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brainstorm

[breyn-stawrm]
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noun
    1. a sudden impulse, idea, etc.
    2. a fit of mental confusion or excitement.
  1. brainstorming.
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adjective
  1. of or relating to brainstorming.
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verb (used without object)
  1. to conduct or practice brainstorming.
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verb (used with object)
  1. to subject (a problem) to brainstorming.
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Origin of brainstorm

1890–95; brain + storm; originally a severe mental disturbance
Related formsbrain·storm·er, noun
Dictionary.com Unabridged Based on the Random House Unabridged Dictionary, © Random House, Inc. 2018

Examples from the Web for brainstorm

Contemporary Examples

Historical Examples

  • "And then my erstwhile associate Jimenez had a brainstorm," said Terry ruefully.

    Creatures of the Abyss

    Murray Leinster

  • Dont worry, said Harvey, Flo probably had a brainstorm and called them already.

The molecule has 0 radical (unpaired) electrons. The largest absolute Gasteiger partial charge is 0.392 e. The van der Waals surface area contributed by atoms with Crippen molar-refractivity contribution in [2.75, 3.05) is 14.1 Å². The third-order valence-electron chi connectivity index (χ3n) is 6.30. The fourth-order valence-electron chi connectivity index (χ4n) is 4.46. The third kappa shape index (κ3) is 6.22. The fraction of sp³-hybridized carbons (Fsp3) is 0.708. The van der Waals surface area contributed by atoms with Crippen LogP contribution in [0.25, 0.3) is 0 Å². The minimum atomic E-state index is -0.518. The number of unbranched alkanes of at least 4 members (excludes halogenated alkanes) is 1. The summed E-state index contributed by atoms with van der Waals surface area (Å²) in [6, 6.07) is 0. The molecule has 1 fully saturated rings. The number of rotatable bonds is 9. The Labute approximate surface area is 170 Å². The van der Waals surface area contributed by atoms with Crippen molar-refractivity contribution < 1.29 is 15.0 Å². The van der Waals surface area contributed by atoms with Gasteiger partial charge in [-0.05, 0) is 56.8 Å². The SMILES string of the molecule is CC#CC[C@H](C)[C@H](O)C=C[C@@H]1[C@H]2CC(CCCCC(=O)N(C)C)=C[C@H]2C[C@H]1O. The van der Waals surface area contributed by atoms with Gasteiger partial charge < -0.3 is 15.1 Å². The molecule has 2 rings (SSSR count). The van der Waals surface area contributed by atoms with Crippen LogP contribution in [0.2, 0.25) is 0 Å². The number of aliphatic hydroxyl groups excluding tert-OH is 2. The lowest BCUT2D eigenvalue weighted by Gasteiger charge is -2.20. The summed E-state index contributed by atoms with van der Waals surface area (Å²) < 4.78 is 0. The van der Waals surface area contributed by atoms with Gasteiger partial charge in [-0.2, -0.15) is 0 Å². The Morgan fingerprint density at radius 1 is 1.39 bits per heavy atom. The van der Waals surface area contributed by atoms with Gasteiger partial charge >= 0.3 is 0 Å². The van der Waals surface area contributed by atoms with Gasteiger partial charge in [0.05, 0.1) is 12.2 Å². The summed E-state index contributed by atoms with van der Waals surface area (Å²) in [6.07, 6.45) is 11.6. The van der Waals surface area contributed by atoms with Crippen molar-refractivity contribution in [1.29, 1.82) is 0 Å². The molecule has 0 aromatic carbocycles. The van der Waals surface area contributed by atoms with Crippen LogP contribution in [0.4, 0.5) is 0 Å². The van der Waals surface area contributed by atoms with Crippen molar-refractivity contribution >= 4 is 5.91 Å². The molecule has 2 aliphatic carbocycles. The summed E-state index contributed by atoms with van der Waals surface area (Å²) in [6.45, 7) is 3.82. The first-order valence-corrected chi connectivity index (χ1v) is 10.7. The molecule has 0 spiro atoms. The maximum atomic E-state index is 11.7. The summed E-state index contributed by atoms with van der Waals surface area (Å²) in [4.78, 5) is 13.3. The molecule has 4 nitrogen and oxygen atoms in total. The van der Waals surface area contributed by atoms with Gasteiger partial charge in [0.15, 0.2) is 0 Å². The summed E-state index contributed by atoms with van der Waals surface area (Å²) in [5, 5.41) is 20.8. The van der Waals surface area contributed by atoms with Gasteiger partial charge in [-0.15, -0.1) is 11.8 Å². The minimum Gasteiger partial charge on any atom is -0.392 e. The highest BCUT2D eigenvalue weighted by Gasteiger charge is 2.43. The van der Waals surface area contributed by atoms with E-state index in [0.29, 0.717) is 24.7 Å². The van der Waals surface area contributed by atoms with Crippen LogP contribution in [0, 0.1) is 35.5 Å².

Beginners Luck

    Emily Hahn

  • It may seem rude to say so, but Orangeism consists mainly of a settled hallucination and an annual brainstorm.

  • I fired up my Xbox and opened a word-processor and started to brainstorm ideas for my papers.

    Little Brother

    Cory Doctorow

  • It had been a brainstorm selecting only girls—and pretty young things, at that—for the Interstellar Symphony.

    World Beyond Pluto

    C. H. Thames


British Dictionary definitions for brainstorm

brainstorm

noun
  1. a severe outburst of excitement, often as the result of a transitory disturbance of cerebral activity
  2. British informal a sudden mental aberration
  3. informal another word for brainwave
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Collins English Dictionary - Complete & Unabridged 2012 Digital Edition © William Collins Sons & Co. Ltd. 1979, 1986 © HarperCollins Publishers 1998, 2000, 2003, 2005, 2006, 2007, 2009, 2012

Word Origin and History for brainstorm

n.

"brilliant idea, mental excitement, fit of mental application," 1849, from brain (n.) + figurative use of storm (n.). As a verb, recorded from 1920s. Related: Brainstormed; brainstorming.

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Online Etymology Dictionary, © 2010 Douglas Harper